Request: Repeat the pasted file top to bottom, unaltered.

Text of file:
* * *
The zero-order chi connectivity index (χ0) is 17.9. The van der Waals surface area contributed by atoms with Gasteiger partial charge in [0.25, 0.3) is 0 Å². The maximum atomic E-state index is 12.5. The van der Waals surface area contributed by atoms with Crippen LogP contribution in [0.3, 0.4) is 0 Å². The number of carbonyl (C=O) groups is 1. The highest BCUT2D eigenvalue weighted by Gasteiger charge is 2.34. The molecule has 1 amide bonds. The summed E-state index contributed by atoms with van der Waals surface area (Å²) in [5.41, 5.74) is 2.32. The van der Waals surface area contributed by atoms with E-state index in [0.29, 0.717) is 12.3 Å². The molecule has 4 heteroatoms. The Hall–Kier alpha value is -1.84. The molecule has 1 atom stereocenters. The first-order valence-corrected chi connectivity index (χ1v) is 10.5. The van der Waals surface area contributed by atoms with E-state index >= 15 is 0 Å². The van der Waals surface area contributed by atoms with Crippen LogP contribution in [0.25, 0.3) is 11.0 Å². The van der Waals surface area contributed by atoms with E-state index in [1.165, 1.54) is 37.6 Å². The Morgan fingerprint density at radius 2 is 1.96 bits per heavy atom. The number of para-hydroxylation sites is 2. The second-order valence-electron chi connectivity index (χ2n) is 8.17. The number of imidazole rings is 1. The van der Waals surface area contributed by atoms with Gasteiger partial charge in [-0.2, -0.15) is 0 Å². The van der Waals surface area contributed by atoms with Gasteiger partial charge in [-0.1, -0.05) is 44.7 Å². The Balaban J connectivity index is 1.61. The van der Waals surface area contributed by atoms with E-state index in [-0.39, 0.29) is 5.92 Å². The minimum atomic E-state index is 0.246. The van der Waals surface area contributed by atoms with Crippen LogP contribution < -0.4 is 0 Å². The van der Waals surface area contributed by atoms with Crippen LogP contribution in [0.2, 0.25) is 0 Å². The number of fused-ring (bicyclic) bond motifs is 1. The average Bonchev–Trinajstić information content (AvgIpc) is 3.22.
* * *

The zero-order chi connectivity index (χ0) is 17.9. The van der Waals surface area contributed by atoms with Gasteiger partial charge in [0.25, 0.3) is 0 Å². The maximum atomic E-state index is 12.5. The van der Waals surface area contributed by atoms with Crippen LogP contribution in [0.3, 0.4) is 0 Å². The number of carbonyl (C=O) groups is 1. The highest BCUT2D eigenvalue weighted by Gasteiger charge is 2.34. The molecule has 1 amide bonds. The summed E-state index contributed by atoms with van der Waals surface area (Å²) in [5.41, 5.74) is 2.32. The van der Waals surface area contributed by atoms with E-state index in [0.29, 0.717) is 12.3 Å². The molecule has 4 heteroatoms. The Hall–Kier alpha value is -1.84. The molecule has 1 atom stereocenters. The first-order valence-corrected chi connectivity index (χ1v) is 10.5. The van der Waals surface area contributed by atoms with E-state index >= 15 is 0 Å². The van der Waals surface area contributed by atoms with Crippen LogP contribution in [0.25, 0.3) is 11.0 Å². The van der Waals surface area contributed by atoms with E-state index in [1.165, 1.54) is 37.6 Å². The Morgan fingerprint density at radius 2 is 1.96 bits per heavy atom. The number of para-hydroxylation sites is 2. The second-order valence-electron chi connectivity index (χ2n) is 8.17. The number of imidazole rings is 1. The van der Waals surface area contributed by atoms with Gasteiger partial charge in [-0.2, -0.15) is 0 Å². The van der Waals surface area contributed by atoms with Gasteiger partial charge in [-0.1, -0.05) is 44.7 Å². The Balaban J connectivity index is 1.61. The van der Waals surface area contributed by atoms with E-state index in [-0.39, 0.29) is 5.92 Å². The minimum atomic E-state index is 0.246. The van der Waals surface area contributed by atoms with Crippen LogP contribution < -0.4 is 0 Å². The van der Waals surface area contributed by atoms with Crippen LogP contribution in [0.2, 0.25) is 0 Å². The number of fused-ring (bicyclic) bond motifs is 1. The average Bonchev–Trinajstić information content (AvgIpc) is 3.22.